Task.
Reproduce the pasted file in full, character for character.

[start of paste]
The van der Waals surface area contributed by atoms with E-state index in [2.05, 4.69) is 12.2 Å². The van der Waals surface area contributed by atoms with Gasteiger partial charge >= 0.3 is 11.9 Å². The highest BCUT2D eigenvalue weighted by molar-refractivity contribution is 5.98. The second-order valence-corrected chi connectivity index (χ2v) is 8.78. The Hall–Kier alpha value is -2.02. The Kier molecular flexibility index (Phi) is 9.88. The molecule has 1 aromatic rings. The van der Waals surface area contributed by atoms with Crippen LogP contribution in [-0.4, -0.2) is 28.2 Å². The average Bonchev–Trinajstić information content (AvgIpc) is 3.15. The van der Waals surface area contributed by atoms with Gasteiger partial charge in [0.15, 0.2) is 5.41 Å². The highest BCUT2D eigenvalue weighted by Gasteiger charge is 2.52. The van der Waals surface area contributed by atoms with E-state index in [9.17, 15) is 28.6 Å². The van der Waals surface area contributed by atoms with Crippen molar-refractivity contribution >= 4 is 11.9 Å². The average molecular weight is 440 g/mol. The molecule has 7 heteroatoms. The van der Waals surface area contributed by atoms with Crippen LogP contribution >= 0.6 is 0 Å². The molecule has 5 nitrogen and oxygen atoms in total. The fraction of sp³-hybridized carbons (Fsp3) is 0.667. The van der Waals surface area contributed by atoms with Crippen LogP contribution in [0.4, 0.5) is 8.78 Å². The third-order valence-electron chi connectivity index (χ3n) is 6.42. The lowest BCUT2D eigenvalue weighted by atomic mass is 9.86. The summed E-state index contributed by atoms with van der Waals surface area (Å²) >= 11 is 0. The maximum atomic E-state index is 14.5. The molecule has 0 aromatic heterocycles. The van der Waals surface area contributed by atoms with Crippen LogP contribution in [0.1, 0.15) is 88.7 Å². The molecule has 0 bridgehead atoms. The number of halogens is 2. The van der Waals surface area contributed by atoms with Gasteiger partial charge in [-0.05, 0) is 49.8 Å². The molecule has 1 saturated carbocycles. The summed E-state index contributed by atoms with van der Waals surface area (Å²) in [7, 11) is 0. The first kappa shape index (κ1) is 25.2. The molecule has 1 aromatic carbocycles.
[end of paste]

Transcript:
The van der Waals surface area contributed by atoms with E-state index in [2.05, 4.69) is 12.2 Å². The van der Waals surface area contributed by atoms with Gasteiger partial charge >= 0.3 is 11.9 Å². The highest BCUT2D eigenvalue weighted by molar-refractivity contribution is 5.98. The second-order valence-corrected chi connectivity index (χ2v) is 8.78. The Hall–Kier alpha value is -2.02. The Kier molecular flexibility index (Phi) is 9.88. The molecule has 1 aromatic rings. The van der Waals surface area contributed by atoms with Crippen LogP contribution in [-0.4, -0.2) is 28.2 Å². The average Bonchev–Trinajstić information content (AvgIpc) is 3.15. The van der Waals surface area contributed by atoms with Gasteiger partial charge in [0.15, 0.2) is 5.41 Å². The highest BCUT2D eigenvalue weighted by Gasteiger charge is 2.52. The van der Waals surface area contributed by atoms with E-state index in [9.17, 15) is 28.6 Å². The van der Waals surface area contributed by atoms with Crippen molar-refractivity contribution >= 4 is 11.9 Å². The average molecular weight is 440 g/mol. The molecule has 7 heteroatoms. The van der Waals surface area contributed by atoms with Crippen LogP contribution >= 0.6 is 0 Å². The molecule has 5 nitrogen and oxygen atoms in total. The fraction of sp³-hybridized carbons (Fsp3) is 0.667. The van der Waals surface area contributed by atoms with Crippen LogP contribution in [0.4, 0.5) is 8.78 Å². The third-order valence-electron chi connectivity index (χ3n) is 6.42. The lowest BCUT2D eigenvalue weighted by atomic mass is 9.86. The summed E-state index contributed by atoms with van der Waals surface area (Å²) >= 11 is 0. The maximum atomic E-state index is 14.5. The molecule has 0 aromatic heterocycles. The van der Waals surface area contributed by atoms with Crippen LogP contribution in [0.1, 0.15) is 88.7 Å². The molecule has 0 bridgehead atoms. The number of halogens is 2. The van der Waals surface area contributed by atoms with Gasteiger partial charge in [-0.05, 0) is 49.8 Å². The molecule has 1 saturated carbocycles. The summed E-state index contributed by atoms with van der Waals surface area (Å²) in [7, 11) is 0. The first kappa shape index (κ1) is 25.2. The molecule has 1 aromatic carbocycles.